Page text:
Meanwhile, Verizon Communications will soon become the second Baby Bell in the United States to offer broadband to consumers, regardless of whether they are customers of its local phone service. The company plans to offer what's been called "naked" digital subscriber line (DSL) service to customers within its local phone region by the end of 2004. Qwest Communications International in February announced plans to offer a similar service to its customers.

Up until that point, the Baby Bells typically offered DSL as part of a package with local phone service. Customers who switched local phone providers risked losing their DSL service. Consumer groups argued that this practice locked customers into services with the Baby Bells, while shutting out DSL competitors.

Coming attractions
Cisco Systems introduced a high-end router for large telecommunications companies with networks that handle the greatest levels of Internet traffic. The Carrier Routing System-1, or CRS-1, is the first router designed by Cisco that will enable several boxes to be clustered together to function as a single router. It is perhaps the most highly anticipated addition to the company's next generation of devices.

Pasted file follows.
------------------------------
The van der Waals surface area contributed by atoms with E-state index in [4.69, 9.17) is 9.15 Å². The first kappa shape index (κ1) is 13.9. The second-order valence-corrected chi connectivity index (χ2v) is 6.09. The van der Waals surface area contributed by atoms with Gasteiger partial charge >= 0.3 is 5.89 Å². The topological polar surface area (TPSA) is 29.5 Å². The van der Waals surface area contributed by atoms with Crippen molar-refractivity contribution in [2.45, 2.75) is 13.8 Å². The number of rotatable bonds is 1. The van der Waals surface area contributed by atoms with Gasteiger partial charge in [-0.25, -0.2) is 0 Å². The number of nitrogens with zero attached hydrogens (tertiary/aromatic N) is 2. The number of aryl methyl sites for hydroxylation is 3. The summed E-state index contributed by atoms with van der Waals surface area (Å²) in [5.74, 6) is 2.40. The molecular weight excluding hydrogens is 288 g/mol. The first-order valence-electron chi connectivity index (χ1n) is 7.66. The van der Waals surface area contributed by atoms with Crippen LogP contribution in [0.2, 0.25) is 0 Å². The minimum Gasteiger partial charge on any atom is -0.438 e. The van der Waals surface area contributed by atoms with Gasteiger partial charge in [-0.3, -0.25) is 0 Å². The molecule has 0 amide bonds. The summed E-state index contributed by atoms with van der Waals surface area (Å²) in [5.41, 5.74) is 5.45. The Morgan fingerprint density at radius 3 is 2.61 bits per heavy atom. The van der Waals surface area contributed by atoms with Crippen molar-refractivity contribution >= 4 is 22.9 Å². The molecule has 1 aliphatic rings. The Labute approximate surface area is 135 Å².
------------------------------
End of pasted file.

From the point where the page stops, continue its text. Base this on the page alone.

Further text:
Among the features added to CRS-1 is newly designed operating software, Cisco IOS XR, which the company said it invented for terabit-scale routing systems built on massively distributed multishelf architectures. The machine also offers system capacity of up to 92 terabits per second, optical carrier packet interface, a 40 gigabyte-per-second integrated circuit, an interface based on XML (Extensible Markup Language) and visual management tools.

On the browser front, America Online said it plans to release a new version of its Netscape Web browser this summer, though the effort does not appear to signal a return to major browser development work for the company.

An AOL representative said the new software will be based on Mozilla 1.7 code developed by Netscape's open-source offshoot. The representative described it as a relatively minor upgrade that will include a few security patches but leave the interface mostly unchanged.

Also of note
Microsoft agreed to pay Norway's Opera Software $12.75 million to head off a threatened lawsuit over code that made some Web pages on MSN look bad in certain versions of Opera's Web browser...Software maker Computer Associates International told investors that it has offered to pay $10 million to settle allegations that the company has violated securities law...Microsoft has launched an effort to produce a version of Windows for high-performance computing, a move seen as a direct attack on a Linux stronghold...Oracle will finish switching its 9,000-person in-house programming staff to Linux by the end of 2004.